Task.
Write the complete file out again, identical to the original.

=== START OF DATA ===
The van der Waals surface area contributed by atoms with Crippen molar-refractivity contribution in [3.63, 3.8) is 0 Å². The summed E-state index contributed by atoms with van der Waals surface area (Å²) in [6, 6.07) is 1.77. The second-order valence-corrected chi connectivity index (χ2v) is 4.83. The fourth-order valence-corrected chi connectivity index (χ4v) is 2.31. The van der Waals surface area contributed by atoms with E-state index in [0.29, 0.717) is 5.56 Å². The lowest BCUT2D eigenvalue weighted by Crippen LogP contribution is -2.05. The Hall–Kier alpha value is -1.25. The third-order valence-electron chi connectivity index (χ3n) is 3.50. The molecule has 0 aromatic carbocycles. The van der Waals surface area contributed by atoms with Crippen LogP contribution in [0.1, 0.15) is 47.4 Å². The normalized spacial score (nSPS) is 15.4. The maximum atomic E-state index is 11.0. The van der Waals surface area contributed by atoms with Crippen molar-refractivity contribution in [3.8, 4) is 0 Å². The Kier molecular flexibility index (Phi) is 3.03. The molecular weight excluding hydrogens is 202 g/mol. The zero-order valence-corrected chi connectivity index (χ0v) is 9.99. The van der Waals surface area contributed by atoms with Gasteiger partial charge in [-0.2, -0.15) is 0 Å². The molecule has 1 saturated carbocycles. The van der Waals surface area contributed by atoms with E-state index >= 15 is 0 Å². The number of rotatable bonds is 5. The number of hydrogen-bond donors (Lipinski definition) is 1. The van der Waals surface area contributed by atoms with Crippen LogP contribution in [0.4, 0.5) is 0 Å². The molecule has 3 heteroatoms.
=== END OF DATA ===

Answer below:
The van der Waals surface area contributed by atoms with Crippen molar-refractivity contribution in [3.63, 3.8) is 0 Å². The summed E-state index contributed by atoms with van der Waals surface area (Å²) in [6, 6.07) is 1.77. The second-order valence-corrected chi connectivity index (χ2v) is 4.83. The fourth-order valence-corrected chi connectivity index (χ4v) is 2.31. The van der Waals surface area contributed by atoms with E-state index in [0.29, 0.717) is 5.56 Å². The lowest BCUT2D eigenvalue weighted by Crippen LogP contribution is -2.05. The Hall–Kier alpha value is -1.25. The third-order valence-electron chi connectivity index (χ3n) is 3.50. The molecule has 0 aromatic carbocycles. The van der Waals surface area contributed by atoms with Crippen LogP contribution in [0.1, 0.15) is 47.4 Å². The normalized spacial score (nSPS) is 15.4. The maximum atomic E-state index is 11.0. The van der Waals surface area contributed by atoms with Crippen molar-refractivity contribution in [3.8, 4) is 0 Å². The Kier molecular flexibility index (Phi) is 3.03. The molecular weight excluding hydrogens is 202 g/mol. The zero-order valence-corrected chi connectivity index (χ0v) is 9.99. The van der Waals surface area contributed by atoms with Gasteiger partial charge in [-0.2, -0.15) is 0 Å². The molecule has 1 saturated carbocycles. The van der Waals surface area contributed by atoms with E-state index >= 15 is 0 Å². The number of rotatable bonds is 5. The number of hydrogen-bond donors (Lipinski definition) is 1. The van der Waals surface area contributed by atoms with Crippen LogP contribution in [0.4, 0.5) is 0 Å². The molecule has 3 heteroatoms.